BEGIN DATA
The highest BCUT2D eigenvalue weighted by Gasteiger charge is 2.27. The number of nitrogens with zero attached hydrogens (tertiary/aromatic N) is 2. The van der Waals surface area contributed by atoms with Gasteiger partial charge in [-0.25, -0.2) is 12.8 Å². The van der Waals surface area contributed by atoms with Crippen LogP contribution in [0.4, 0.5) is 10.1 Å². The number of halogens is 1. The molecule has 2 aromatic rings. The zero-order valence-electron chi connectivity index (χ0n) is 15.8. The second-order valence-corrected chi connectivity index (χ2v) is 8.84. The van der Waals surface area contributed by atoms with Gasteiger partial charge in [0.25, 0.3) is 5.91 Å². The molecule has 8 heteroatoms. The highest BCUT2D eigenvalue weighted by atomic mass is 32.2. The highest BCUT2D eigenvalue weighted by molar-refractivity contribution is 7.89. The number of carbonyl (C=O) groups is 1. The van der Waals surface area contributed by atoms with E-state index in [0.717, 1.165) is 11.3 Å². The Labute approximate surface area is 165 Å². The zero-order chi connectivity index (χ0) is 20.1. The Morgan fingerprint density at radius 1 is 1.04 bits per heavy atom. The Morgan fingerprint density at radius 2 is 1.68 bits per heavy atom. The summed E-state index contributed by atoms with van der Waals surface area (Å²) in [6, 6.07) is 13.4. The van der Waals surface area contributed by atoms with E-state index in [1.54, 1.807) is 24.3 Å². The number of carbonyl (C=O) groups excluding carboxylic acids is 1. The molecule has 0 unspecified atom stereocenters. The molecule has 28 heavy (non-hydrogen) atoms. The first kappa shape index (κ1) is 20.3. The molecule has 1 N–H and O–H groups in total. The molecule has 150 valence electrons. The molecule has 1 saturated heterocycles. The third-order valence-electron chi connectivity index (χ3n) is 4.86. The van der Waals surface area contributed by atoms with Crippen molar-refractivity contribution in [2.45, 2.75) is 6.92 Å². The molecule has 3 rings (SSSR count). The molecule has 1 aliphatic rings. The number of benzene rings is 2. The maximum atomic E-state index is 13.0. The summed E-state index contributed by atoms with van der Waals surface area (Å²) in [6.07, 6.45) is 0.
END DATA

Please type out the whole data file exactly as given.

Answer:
The highest BCUT2D eigenvalue weighted by Gasteiger charge is 2.27. The number of nitrogens with zero attached hydrogens (tertiary/aromatic N) is 2. The van der Waals surface area contributed by atoms with Gasteiger partial charge in [-0.25, -0.2) is 12.8 Å². The van der Waals surface area contributed by atoms with Crippen LogP contribution in [0.4, 0.5) is 10.1 Å². The number of halogens is 1. The molecule has 2 aromatic rings. The zero-order valence-electron chi connectivity index (χ0n) is 15.8. The second-order valence-corrected chi connectivity index (χ2v) is 8.84. The van der Waals surface area contributed by atoms with Gasteiger partial charge in [0.25, 0.3) is 5.91 Å². The molecule has 8 heteroatoms. The highest BCUT2D eigenvalue weighted by atomic mass is 32.2. The highest BCUT2D eigenvalue weighted by molar-refractivity contribution is 7.89. The number of carbonyl (C=O) groups is 1. The van der Waals surface area contributed by atoms with E-state index in [0.717, 1.165) is 11.3 Å². The Labute approximate surface area is 165 Å². The zero-order chi connectivity index (χ0) is 20.1. The Morgan fingerprint density at radius 1 is 1.04 bits per heavy atom. The Morgan fingerprint density at radius 2 is 1.68 bits per heavy atom. The summed E-state index contributed by atoms with van der Waals surface area (Å²) in [6, 6.07) is 13.4. The van der Waals surface area contributed by atoms with E-state index in [1.54, 1.807) is 24.3 Å². The number of carbonyl (C=O) groups excluding carboxylic acids is 1. The molecule has 0 unspecified atom stereocenters. The molecule has 28 heavy (non-hydrogen) atoms. The first kappa shape index (κ1) is 20.3. The molecule has 1 N–H and O–H groups in total. The molecule has 150 valence electrons. The molecule has 1 saturated heterocycles. The third-order valence-electron chi connectivity index (χ3n) is 4.86. The van der Waals surface area contributed by atoms with Crippen molar-refractivity contribution in [2.45, 2.75) is 6.92 Å². The molecule has 3 rings (SSSR count). The molecule has 1 aliphatic rings. The number of benzene rings is 2. The maximum atomic E-state index is 13.0. The summed E-state index contributed by atoms with van der Waals surface area (Å²) in [6.07, 6.45) is 0.